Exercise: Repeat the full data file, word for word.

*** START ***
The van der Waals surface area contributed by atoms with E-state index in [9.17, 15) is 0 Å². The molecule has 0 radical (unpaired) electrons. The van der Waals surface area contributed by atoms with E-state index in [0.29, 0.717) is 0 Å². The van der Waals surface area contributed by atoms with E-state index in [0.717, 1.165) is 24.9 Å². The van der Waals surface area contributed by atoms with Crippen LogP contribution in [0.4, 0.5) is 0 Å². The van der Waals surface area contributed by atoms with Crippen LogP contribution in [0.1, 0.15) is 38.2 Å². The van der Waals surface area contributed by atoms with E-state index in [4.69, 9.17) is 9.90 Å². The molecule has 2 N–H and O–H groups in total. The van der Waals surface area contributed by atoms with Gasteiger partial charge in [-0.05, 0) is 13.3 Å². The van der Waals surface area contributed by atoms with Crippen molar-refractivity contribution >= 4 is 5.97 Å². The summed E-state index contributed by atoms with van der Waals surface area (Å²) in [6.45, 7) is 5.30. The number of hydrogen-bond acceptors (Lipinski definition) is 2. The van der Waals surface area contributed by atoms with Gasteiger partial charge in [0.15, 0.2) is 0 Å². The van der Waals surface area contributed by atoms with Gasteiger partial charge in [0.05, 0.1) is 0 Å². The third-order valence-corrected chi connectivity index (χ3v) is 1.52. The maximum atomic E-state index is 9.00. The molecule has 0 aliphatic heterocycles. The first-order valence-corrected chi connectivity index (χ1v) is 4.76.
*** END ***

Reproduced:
The van der Waals surface area contributed by atoms with E-state index in [9.17, 15) is 0 Å². The molecule has 0 radical (unpaired) electrons. The van der Waals surface area contributed by atoms with E-state index in [0.29, 0.717) is 0 Å². The van der Waals surface area contributed by atoms with E-state index in [0.717, 1.165) is 24.9 Å². The van der Waals surface area contributed by atoms with Crippen LogP contribution in [0.4, 0.5) is 0 Å². The van der Waals surface area contributed by atoms with Crippen LogP contribution in [0.1, 0.15) is 38.2 Å². The van der Waals surface area contributed by atoms with E-state index in [4.69, 9.17) is 9.90 Å². The molecule has 2 N–H and O–H groups in total. The van der Waals surface area contributed by atoms with Gasteiger partial charge in [-0.05, 0) is 13.3 Å². The van der Waals surface area contributed by atoms with Crippen molar-refractivity contribution >= 4 is 5.97 Å². The summed E-state index contributed by atoms with van der Waals surface area (Å²) in [6.45, 7) is 5.30. The number of hydrogen-bond acceptors (Lipinski definition) is 2. The van der Waals surface area contributed by atoms with Gasteiger partial charge in [0.15, 0.2) is 0 Å². The van der Waals surface area contributed by atoms with Gasteiger partial charge in [0.05, 0.1) is 0 Å². The third-order valence-corrected chi connectivity index (χ3v) is 1.52. The maximum atomic E-state index is 9.00. The molecule has 0 aliphatic heterocycles. The first-order valence-corrected chi connectivity index (χ1v) is 4.76.